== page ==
Little Christina Aguilera, with her Blonde-blonde locks, in her rail thin body, sang the “you-know-what” out of “It’s A Man’s World”, made famous by the Godfather of Soul, James Brown, at the 2007 Grammy’s. You can see it on YouTube if you want.
She sang very well, and she didn’t hold anything back. I wouldn’t imagine that her rendition of the song would stand up to 8 shows a week on Broadway, but for a once-in-a-lifetime performance, she used everything she had. I would like to ask the teachers of singing who think that the 24/26 Italian Arts Songs are necessary to developing a strong vocal technique how those songs would have applied to what she was doing or helped Christina be OK. I would actually like to ask her, too.
I wouldn’t have thought that this song could bring an audience to its feet when sung by a caucasian female, and I would have been wrong. I want to know if she could sing “Nessun Dorma” (like Aretha Franklin did) and get the same reaction. Probably not, as those who know the song would still be disturbed by this kind of rendition and those who don’t wouldn’t know the difference……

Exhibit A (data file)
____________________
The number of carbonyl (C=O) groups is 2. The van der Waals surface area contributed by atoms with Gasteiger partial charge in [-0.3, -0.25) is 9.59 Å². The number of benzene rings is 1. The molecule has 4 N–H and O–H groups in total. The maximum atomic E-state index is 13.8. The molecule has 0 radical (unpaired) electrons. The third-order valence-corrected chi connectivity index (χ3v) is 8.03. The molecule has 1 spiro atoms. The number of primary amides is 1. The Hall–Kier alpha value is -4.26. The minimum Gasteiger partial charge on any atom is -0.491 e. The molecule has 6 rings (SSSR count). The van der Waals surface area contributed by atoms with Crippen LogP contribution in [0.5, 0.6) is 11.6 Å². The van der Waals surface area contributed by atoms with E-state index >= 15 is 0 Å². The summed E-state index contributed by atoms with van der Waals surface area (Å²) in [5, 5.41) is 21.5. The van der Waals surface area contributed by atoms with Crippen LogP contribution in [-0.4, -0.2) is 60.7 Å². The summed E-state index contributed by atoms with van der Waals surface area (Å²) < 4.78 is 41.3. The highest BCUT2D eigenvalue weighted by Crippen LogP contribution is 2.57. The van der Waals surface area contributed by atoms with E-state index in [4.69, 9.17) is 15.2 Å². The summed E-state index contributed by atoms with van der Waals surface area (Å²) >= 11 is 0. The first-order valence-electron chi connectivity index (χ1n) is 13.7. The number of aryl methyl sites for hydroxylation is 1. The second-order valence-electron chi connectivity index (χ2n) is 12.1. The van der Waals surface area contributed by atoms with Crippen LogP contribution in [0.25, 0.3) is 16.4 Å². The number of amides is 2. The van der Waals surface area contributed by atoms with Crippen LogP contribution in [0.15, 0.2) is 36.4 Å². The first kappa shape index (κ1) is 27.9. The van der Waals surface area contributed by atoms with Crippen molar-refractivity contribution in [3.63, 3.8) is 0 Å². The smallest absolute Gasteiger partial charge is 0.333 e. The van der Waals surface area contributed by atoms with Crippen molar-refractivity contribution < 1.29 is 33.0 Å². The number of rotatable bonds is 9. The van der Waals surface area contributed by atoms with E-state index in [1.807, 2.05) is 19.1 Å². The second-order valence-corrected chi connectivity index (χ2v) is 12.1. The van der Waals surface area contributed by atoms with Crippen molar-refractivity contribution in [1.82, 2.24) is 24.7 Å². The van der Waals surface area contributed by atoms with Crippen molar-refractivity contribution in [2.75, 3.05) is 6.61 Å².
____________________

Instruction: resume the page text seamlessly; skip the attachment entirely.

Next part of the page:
I write this, yet again, because we had another discussion the other night with some colleagues about classical training being all you need, and classical training being different than any commercial sound because of a style, or the singer’s talent, or the formant frequencies shifting (by themselves, I guess). No amount of arguing changes their minds. Even aural examples are heard as being “almost the same” (when they were totally not the same). My head spins.
If you have the “talent” to sing like a pop singer while training to be an opera singer, good for you. That’s like learning golf so you can be better at tennis. It might work, in that they both require good eye/hand coordination. But if you are like most people who want to learn to be good at tennis, and you approach a tennis teacher who takes you out to a tennis court and puts a tennis ball and raquet in your hands, you would feel better, no?